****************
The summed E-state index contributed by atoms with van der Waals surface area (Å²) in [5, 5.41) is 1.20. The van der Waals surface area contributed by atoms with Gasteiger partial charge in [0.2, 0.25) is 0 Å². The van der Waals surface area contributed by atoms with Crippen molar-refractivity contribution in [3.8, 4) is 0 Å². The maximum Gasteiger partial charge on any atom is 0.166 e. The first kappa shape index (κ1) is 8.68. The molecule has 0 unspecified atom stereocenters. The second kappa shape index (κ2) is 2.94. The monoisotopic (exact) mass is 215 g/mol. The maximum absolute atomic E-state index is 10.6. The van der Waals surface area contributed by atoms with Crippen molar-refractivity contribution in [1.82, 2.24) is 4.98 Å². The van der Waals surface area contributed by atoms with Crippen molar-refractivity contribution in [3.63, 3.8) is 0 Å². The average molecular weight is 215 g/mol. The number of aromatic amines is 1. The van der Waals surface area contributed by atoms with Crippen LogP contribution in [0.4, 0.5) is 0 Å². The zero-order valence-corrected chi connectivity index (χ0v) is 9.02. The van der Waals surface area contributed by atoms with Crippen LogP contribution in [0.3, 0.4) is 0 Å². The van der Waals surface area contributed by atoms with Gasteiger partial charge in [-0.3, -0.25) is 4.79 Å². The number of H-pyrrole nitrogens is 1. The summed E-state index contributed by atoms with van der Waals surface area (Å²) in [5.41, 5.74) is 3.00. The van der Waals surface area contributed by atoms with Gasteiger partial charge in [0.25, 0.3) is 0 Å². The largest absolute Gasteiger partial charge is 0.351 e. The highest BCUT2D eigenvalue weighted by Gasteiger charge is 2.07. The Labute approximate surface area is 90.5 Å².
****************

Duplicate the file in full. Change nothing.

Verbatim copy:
The summed E-state index contributed by atoms with van der Waals surface area (Å²) in [5, 5.41) is 1.20. The van der Waals surface area contributed by atoms with Gasteiger partial charge in [0.2, 0.25) is 0 Å². The van der Waals surface area contributed by atoms with Crippen molar-refractivity contribution in [3.8, 4) is 0 Å². The maximum Gasteiger partial charge on any atom is 0.166 e. The first kappa shape index (κ1) is 8.68. The molecule has 0 unspecified atom stereocenters. The second kappa shape index (κ2) is 2.94. The monoisotopic (exact) mass is 215 g/mol. The maximum absolute atomic E-state index is 10.6. The van der Waals surface area contributed by atoms with Crippen molar-refractivity contribution in [1.82, 2.24) is 4.98 Å². The van der Waals surface area contributed by atoms with Crippen molar-refractivity contribution in [3.63, 3.8) is 0 Å². The average molecular weight is 215 g/mol. The number of aromatic amines is 1. The van der Waals surface area contributed by atoms with Crippen LogP contribution in [0.4, 0.5) is 0 Å². The zero-order valence-corrected chi connectivity index (χ0v) is 9.02. The van der Waals surface area contributed by atoms with Crippen LogP contribution in [0.3, 0.4) is 0 Å². The van der Waals surface area contributed by atoms with Gasteiger partial charge in [-0.3, -0.25) is 4.79 Å². The number of H-pyrrole nitrogens is 1. The summed E-state index contributed by atoms with van der Waals surface area (Å²) in [5.41, 5.74) is 3.00. The van der Waals surface area contributed by atoms with Gasteiger partial charge in [0.25, 0.3) is 0 Å². The largest absolute Gasteiger partial charge is 0.351 e. The highest BCUT2D eigenvalue weighted by Gasteiger charge is 2.07. The Labute approximate surface area is 90.5 Å².